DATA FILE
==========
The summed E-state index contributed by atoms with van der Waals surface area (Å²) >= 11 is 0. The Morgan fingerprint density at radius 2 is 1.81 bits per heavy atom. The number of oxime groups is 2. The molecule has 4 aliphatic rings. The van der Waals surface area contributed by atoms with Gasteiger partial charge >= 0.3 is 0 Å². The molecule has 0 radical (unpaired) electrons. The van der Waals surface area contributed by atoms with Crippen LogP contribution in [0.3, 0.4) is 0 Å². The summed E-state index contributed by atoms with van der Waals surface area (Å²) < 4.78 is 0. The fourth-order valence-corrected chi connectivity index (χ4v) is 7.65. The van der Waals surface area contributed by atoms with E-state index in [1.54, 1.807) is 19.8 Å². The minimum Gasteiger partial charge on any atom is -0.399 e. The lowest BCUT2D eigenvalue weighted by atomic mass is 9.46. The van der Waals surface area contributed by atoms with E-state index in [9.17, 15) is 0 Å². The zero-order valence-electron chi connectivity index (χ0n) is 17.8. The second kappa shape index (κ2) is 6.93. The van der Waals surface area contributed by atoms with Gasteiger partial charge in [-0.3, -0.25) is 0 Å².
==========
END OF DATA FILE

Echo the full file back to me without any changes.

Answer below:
The summed E-state index contributed by atoms with van der Waals surface area (Å²) >= 11 is 0. The Morgan fingerprint density at radius 2 is 1.81 bits per heavy atom. The number of oxime groups is 2. The molecule has 4 aliphatic rings. The van der Waals surface area contributed by atoms with Gasteiger partial charge >= 0.3 is 0 Å². The molecule has 0 radical (unpaired) electrons. The van der Waals surface area contributed by atoms with Crippen LogP contribution in [0.3, 0.4) is 0 Å². The summed E-state index contributed by atoms with van der Waals surface area (Å²) < 4.78 is 0. The fourth-order valence-corrected chi connectivity index (χ4v) is 7.65. The van der Waals surface area contributed by atoms with E-state index in [1.54, 1.807) is 19.8 Å². The minimum Gasteiger partial charge on any atom is -0.399 e. The lowest BCUT2D eigenvalue weighted by atomic mass is 9.46. The van der Waals surface area contributed by atoms with E-state index in [9.17, 15) is 0 Å². The zero-order valence-electron chi connectivity index (χ0n) is 17.8. The second kappa shape index (κ2) is 6.93. The van der Waals surface area contributed by atoms with Gasteiger partial charge in [-0.3, -0.25) is 0 Å².